2.    GENERATIONS RESPOND DIFFERENTLY TO RETIREMENT SAVINGS:
A new study by BlackRock finds various demographic groups hold different attitudes on their retirement savings, with many admitting to numerous anxieties.
Research from BlackRock’s 2021 “DC Pulse Survey” found that the coronavirus pandemic may have exacerbated concerns for plan participants who were already behind on their savings.
Covering more than 1,000 participants and 225 large defined contribution (DC) plan sponsors, the study found that 52% of plan sponsors kept track of short-term 401(k) loan withdrawals. Those that kept track said employees spent their 401(k) savings on emergency spending needs throughout 2020. Other effects of the pandemic, including furloughs and suspensions of company matches, devastated retirement savings for some--61% of employers noted that at least half of their employees were negatively affected in terms of retirement readiness. Fifty-two percent say more participants withdrew or borrowed from their retirement savings plan than normal due to COVID-19.
The study added that 68% of DC plan participants reported feeling like they were on track with their retirement savings in 2021; however, 47% of participants overall say the pandemic has had some adverse effect on their retirement savings.
This is especially true for members of younger generations, who believe they will not be able to enjoy the same quality of retirement as Baby Boomers and the Silent Generation, which includes people born between 1928 and 1945. The study found 76% of Millennials and 68% of Generation Xers agree that people in their generation will not have the level of retirement income that retirees used to own. Amid the skepticism over their savings, Millennials are looking at owning retirement income solutions instead, as 94% reported expressing interest in annuities.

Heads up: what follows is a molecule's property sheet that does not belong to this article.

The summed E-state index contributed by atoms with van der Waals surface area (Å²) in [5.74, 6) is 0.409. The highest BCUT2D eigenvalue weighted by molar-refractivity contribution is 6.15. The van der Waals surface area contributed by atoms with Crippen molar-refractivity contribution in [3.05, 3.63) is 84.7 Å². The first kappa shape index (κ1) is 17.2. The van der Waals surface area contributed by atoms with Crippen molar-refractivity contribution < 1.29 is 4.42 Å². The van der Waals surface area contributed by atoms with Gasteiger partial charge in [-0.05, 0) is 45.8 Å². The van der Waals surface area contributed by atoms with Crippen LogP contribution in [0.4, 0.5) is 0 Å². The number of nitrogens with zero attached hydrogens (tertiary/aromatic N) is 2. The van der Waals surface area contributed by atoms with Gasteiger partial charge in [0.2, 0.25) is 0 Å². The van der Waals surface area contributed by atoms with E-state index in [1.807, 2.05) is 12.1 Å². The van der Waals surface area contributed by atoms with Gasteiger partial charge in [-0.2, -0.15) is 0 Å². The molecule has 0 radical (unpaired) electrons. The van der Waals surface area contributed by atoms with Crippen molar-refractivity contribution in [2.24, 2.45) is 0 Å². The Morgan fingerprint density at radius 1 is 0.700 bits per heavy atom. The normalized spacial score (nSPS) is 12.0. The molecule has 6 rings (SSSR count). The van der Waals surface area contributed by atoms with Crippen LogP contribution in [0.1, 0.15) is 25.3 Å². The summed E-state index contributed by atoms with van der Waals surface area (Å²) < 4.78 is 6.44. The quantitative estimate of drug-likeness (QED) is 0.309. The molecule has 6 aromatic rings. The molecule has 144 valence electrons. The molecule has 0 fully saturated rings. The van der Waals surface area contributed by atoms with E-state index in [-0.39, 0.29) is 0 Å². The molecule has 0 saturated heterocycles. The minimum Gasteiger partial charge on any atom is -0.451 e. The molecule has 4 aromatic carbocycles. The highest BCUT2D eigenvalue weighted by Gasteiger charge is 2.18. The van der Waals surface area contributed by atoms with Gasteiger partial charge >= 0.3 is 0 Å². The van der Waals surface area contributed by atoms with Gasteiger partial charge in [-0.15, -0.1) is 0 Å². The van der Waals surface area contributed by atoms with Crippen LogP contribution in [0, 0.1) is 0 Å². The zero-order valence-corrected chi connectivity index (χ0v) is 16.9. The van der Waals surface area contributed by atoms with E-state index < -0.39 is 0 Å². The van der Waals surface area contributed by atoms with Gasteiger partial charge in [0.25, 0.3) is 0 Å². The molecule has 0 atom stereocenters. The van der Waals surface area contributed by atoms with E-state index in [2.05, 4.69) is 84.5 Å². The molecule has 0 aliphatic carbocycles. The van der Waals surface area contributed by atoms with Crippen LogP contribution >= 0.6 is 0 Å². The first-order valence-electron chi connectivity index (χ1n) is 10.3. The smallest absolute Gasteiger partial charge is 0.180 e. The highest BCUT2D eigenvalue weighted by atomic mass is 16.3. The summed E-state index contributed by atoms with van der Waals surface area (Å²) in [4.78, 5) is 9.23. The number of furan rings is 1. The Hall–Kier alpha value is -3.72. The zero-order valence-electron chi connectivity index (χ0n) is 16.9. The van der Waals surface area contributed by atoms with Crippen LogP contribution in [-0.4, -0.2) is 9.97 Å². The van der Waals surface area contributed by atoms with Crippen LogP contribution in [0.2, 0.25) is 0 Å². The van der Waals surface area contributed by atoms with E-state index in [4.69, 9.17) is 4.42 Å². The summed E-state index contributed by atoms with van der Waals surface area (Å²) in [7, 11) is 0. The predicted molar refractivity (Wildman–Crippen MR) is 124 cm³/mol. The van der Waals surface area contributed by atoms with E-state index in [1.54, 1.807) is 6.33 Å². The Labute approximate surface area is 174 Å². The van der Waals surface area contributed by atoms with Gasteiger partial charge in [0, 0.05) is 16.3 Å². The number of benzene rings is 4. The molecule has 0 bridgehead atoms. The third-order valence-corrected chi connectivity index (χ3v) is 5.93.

Gen Xers were most likely to say they are unsure if they are on track with their retirement savings, with 25% revealing they are unsure and another 13% saying they are not on track. They cited the rising cost of living, not saving enough and other expenses as their top concerns.
Financial insecurity has overwhelmed Gen Xers since before the pandemic. Also known as the “sandwich generation” for the financial squeeze that simultaneously caring for parents and children has put on them, this group of workers often juggles child care, elder care and mortgages with their careers and saving for a post-career life. For many, the pandemic had knocked over any stability that grounded their financial wellness, experts say. 
Women are also facing ongoing turmoil, with 64% saying they are worried about outliving their retirement savings, compared with 55% of men. Additionally, while over half (59%) believe they are on track for retirement, this is overshadowed by 78% of men who believe the same. Eighty-four percent of women also prefer to save more now to ensure they won’t have to scale back in retirement, the study reports.